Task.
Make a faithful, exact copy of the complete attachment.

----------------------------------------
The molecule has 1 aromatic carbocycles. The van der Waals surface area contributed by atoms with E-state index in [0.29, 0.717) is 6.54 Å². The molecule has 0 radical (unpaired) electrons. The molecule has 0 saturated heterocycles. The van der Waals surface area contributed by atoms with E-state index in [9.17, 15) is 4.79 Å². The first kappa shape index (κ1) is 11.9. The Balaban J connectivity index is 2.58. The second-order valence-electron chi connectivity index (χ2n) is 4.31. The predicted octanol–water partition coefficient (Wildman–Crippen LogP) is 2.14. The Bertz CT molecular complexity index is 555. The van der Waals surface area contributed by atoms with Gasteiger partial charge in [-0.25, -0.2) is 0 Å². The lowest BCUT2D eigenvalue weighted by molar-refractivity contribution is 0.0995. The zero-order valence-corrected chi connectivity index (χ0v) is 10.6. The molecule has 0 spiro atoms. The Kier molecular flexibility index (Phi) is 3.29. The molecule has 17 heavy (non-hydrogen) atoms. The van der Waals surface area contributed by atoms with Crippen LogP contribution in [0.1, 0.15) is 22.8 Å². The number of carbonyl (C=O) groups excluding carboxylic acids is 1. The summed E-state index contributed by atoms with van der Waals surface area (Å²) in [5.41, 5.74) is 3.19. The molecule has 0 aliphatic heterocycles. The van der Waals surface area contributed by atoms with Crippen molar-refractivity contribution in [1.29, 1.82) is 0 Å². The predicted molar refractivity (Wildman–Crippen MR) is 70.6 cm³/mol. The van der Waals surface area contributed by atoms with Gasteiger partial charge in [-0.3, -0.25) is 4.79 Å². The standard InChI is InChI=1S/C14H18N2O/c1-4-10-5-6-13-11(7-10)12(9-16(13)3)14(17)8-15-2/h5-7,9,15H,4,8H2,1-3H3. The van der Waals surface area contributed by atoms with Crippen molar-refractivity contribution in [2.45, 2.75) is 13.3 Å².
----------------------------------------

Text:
The molecule has 1 aromatic carbocycles. The van der Waals surface area contributed by atoms with E-state index in [0.29, 0.717) is 6.54 Å². The molecule has 0 radical (unpaired) electrons. The molecule has 0 saturated heterocycles. The van der Waals surface area contributed by atoms with E-state index in [9.17, 15) is 4.79 Å². The first kappa shape index (κ1) is 11.9. The Balaban J connectivity index is 2.58. The second-order valence-electron chi connectivity index (χ2n) is 4.31. The predicted octanol–water partition coefficient (Wildman–Crippen LogP) is 2.14. The Bertz CT molecular complexity index is 555. The van der Waals surface area contributed by atoms with Gasteiger partial charge in [-0.25, -0.2) is 0 Å². The lowest BCUT2D eigenvalue weighted by molar-refractivity contribution is 0.0995. The zero-order valence-corrected chi connectivity index (χ0v) is 10.6. The molecule has 0 spiro atoms. The Kier molecular flexibility index (Phi) is 3.29. The molecule has 17 heavy (non-hydrogen) atoms. The van der Waals surface area contributed by atoms with Crippen LogP contribution in [0.1, 0.15) is 22.8 Å². The number of carbonyl (C=O) groups excluding carboxylic acids is 1. The summed E-state index contributed by atoms with van der Waals surface area (Å²) in [5.41, 5.74) is 3.19. The molecule has 0 aliphatic heterocycles. The van der Waals surface area contributed by atoms with Crippen molar-refractivity contribution in [1.29, 1.82) is 0 Å². The predicted molar refractivity (Wildman–Crippen MR) is 70.6 cm³/mol. The van der Waals surface area contributed by atoms with Gasteiger partial charge in [-0.3, -0.25) is 4.79 Å². The standard InChI is InChI=1S/C14H18N2O/c1-4-10-5-6-13-11(7-10)12(9-16(13)3)14(17)8-15-2/h5-7,9,15H,4,8H2,1-3H3. The van der Waals surface area contributed by atoms with Crippen molar-refractivity contribution in [2.45, 2.75) is 13.3 Å².